Tuesday, January 05, 2010

Eliminate the senate/Counterpunch


"""The filibuster is merely one of a thousand ways a small number of senators, even just one, can clog the system. Unlike the House of Representatives, the Senate was never intended to operate by majority rule; it was designed to operate by “unanimous consent.” That means, as we observed during the endless non-debate of the health care bill, that one senator can demand that the entire text of any bill or amendment must be read aloud – word by audible word – if one member simply utters the words “I object” at the appropriate moment. It also means that nominations, even bills, can be held up for days, weeks, even months before a majority leader tries to start what passes for debate in the Senate these days. And, it means any and all committee hearings must be shut down any time the Senate is in session – and a senator objects. The Senate rules are an almost endless opportunity for mischief, or worse, for any member or faction wanting to play the role – just like the racist Southern Democrats did in the 1960s when they stood, insistently and almost endlessly, in the way of civil rights bills.

The way the Senate operates also means that any senator with the brains and guts to hamstring George W. Bush’s blustering the country into war in October, 2002 could have done so. (But alas, there was no such senator.) It is a system designed, for good or ill, to permit a minority – sometimes tiny – to interpose itself, as obnoxiously or as honorably as they may choose.

Eliminate all that, and what do you get? You get the House of Representatives. If you want to fix the gridlock problem in Congress and fix it good, the best thing to do is to eliminate the Senate. ....."

To reiterate: the Senate was not intended to operate by majority rule--an important point. Had a few DINOcrats bothered with the Federalist papers they might have realized that Madison & Co. made allowances for Liebermans; the US Senate's set up to allow a few powerful senators to block the will of the people when necessary (though admittedly that may not be always a bad thing, as DeToqueville realized)



New McWorlds goes GOP-Libertarian, and now approves of that loud, pro-war, semi-orthodox altar boy Andy Sullivan (Sullivan praised Bush/Cheney and GOP until about 2005, and still favors a flat tax, privatization of about everything, and opposes govt. funded health care. Nothin' but Barry Goldwater-style anti-govt. greed and huckstering. Then, note the routine references on NWs to RA Heinlein, a hawk on 'Nam, pal of L-Ron, hater of big govt. etc.))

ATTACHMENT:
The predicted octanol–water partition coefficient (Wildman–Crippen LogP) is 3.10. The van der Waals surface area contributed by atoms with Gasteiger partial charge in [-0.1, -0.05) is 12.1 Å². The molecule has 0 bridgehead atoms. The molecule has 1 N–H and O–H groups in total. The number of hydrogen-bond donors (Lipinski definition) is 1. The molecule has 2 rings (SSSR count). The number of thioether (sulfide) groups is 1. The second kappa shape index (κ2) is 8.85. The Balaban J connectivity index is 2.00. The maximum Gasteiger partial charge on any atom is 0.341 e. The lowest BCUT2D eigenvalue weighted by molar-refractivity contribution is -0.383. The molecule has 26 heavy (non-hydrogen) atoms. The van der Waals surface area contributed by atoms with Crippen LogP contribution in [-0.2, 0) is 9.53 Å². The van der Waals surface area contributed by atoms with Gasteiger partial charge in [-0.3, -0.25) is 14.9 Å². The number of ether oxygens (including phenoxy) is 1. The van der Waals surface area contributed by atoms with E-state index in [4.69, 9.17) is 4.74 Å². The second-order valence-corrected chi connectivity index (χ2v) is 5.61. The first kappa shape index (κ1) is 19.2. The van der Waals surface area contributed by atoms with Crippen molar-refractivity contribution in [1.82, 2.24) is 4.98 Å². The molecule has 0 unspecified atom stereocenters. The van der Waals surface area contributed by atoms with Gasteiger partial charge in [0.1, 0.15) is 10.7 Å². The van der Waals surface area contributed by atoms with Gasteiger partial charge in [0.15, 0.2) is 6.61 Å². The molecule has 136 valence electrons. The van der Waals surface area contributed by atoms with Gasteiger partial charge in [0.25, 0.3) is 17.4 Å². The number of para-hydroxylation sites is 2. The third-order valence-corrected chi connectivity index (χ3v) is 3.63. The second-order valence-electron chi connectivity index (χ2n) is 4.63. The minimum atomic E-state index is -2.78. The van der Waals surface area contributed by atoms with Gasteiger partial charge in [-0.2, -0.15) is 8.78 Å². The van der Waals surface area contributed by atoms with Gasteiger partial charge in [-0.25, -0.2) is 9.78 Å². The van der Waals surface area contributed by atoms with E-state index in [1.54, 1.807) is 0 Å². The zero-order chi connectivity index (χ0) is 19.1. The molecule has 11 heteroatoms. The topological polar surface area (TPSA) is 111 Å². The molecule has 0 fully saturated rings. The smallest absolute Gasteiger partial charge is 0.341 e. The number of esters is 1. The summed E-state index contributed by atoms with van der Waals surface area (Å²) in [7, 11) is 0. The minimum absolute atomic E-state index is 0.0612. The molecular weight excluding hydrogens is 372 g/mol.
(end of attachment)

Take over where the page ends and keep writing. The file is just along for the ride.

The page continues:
CharleyCarp said...

Cloture was introduced in 1917, in the wake of a LaFollette led small minority of the Senate having kept Wilson's ship-arming (and thus WWI-starting) legislation from coming to a vote.

J said...

Important point, Sir. The cloture actually preserves the majority rule, though, doesn't it? It's an anti-filibuster motion. Wilson wanted the cloture so that the isolationists would NOT prevent his war bill from passing--as far as I can tell.

Historically, at least, the very conception of the senate was to prevent a pure representative democracy, I believe. What was it, like Fed. Paper 10--Madison rants on about "factions," the dangers of democracy unleashed, so forth (actually a sort of classical view, ala Cicero, Aristotle, etc).

When the ratification of the Const. started, the anti-Federalists (Lee, Mason, etc) objected to many of the Federalist's plans including the Fed. judiciary and the Electoral college, I believe. And if you count the numbers of senators from small states, say Nevada, vs. Calif. NY, etc, one discovers they have an incredible amount of power. Harry Reid was voted in by probably under 3 or 4 million people. A Feinstein (not that I like approve of DiFi) was voted in by 20 million or so (numbers approx.but the point holds). Yet in terms of a vote, Reid (or Lieberdem) has the same power as a Feinstein, or other senators from big states. That seems weird.

I'm not actually agreeing with Wheeler who I think's a bit of a naive leftist, but it is a bit odd that the liberals don't perceive the potential injustice of the senatorial process (actually Digby recently penned something re. senate, as in F.-- the crackers. Wheeler describes the issue fairly well).

Custom Search

Blog Archive